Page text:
It's a structure present in most of the great horror films: Frankenstein (a surrogate and monstrous child, who complicates a marriage, invading a home on the wedding night, etc. [that detail may be in the book, not the film - though the monster certainly invades the home in both the whale Frankensteins] ); Dracula (who replaces Harker, who certainly represents sexuality, desire and so on, who has to be invited in, but when he gets in makes the most of it - violating the integrity of our bodies and minds, another dominant theme in these films); it's there in many of the Val Lewton films - Cat People (the fear of sex releasing a monster); I Walked With a Zombie (the whole plot - the afflicted household, the relationship with the voodoo outside,the way the voodoo is brought in to the house, etc.); even in later films like Isle of the Dead - which does not have a literal family, but it does have a literal house - it posits the threat as something inside: the disease or the vorvolaka - who is, significantly, linked to Karloff's dead wife; plenty of angst about bodily integrity, losing control of our selves as well, in that one); Bava's horror films tend to work this way - Karloff's Wurdalak is paradigmatic - something from the home that becomes it's own double, and returns, becoming, simultaneously, part of the home and an invader of the home.) Eraserhead is another paradigmatic film (the child, the formation of the home, which immediately proves monstrous and destructive.) Rosemary's Baby. There aren't many that don't fit. It persists down to the present, though other kinds of horror have appeared as well: zombie films are not so easy to assimilate to this scheme: but Audition, Doppelganger, The Tale of Two Sisters all fit well enough. So, for that matter do Benny's Video, Cache, as well as Funny Games.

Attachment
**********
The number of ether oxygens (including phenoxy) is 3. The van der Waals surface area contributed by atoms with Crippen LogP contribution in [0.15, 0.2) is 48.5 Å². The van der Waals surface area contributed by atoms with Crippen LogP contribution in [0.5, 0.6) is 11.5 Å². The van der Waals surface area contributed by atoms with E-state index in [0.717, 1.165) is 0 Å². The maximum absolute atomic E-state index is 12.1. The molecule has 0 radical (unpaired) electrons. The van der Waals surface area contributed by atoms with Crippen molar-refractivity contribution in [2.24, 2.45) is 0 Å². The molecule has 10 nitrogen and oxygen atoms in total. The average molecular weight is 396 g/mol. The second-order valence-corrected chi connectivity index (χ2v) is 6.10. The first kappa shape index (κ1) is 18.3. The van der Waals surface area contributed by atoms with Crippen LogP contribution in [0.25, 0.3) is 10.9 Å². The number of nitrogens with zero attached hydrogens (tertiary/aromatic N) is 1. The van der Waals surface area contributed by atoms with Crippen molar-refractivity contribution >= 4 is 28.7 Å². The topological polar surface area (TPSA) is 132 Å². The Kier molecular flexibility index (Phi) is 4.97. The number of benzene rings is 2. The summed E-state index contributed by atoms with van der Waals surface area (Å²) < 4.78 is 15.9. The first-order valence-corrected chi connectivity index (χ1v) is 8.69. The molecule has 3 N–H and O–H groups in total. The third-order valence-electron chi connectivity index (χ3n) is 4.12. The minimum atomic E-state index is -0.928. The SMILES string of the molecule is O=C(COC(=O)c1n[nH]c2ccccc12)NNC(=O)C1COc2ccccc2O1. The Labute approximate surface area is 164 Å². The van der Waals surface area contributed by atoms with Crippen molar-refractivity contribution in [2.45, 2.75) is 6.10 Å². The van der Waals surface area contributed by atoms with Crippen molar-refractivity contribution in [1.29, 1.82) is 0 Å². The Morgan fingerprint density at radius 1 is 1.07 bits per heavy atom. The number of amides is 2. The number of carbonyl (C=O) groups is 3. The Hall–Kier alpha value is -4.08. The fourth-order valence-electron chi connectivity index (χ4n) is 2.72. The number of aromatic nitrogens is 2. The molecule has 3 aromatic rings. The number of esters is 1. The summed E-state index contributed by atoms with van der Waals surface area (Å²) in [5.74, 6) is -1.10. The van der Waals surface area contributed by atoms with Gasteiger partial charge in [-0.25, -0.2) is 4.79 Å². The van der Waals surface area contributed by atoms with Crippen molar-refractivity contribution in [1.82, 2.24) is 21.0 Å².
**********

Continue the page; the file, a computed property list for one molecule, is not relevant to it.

Because Funny Games fits the pattern almost perfectly. Its monsters, Peter and Paul, are unheimlich, as the Austrians might say. They come from inside the home, they are incarnated outside the home, as Others - as embodiments of fears, and then they invade the home, to violate its security, and the bodies and minds of the family. They are, socially, part of the same milieu as the family - same social class, same way of acting: this might have been even more obvious in the original version, with Arno Frisch and Ulrich Muhe playing criminal and father, as they did in Benny's Video. (Though I hadn't seen the earlier film at the time, and Funny Games was plenty effective.) But aside from that - they are also, quite clearly, products of that central fact of the modern home - the television.

That's worth a comment - the role technology plays in contemporary versions of these films. Children, sex, aging, death, the classic sources of the horror, have been augmented by technology, ubiquitous, domestic technology - televisions, telephones (Bava again, in Black Sunday!), computers, as well as things like toys, etc. Familiar technology, that turns against us. Which we get here. Its not the first time horror film monsters stepped out of the television - Cronenberg is fond of the idea; Poltergeist played with the idea; The Ring (and it's 8 million variations), of course. But it's quite rigorous here, and it's not like Haneke is subtle about it - the remote control scene is the most famous scene in the film.

I will, I think, let it got for now. Like I said - I don't know if I am going to see it or not. The first one was quite enough, thank you. But I do think the conversation about it, at least what I have seen has been ignoring the ways this film is an almost perfectly classical horror film. Comparisons to Saw and Hostel are evasions. And questions about whether people will see it as exploitation or critique of exploitation are evasions. I admit that Haneke has pumped up these aspects of the film - I'm not sure why: maybe to emphasize its disruptiveness, rather than its classicism. Maybe just to distinguish it from the rest of his career, because these themes - the disruption of the family, often from within; the specific role of technology as a kind of disease that destroys the home - are pervasive in his work. This one too - what's different is its treatment of violence... Maybe. Either way - it seems to me that Funny Games is less about violence as such than about the monsters that emerge from within our homes to destroy our homes...

Tuesday, March 11, 2008

Robin Hood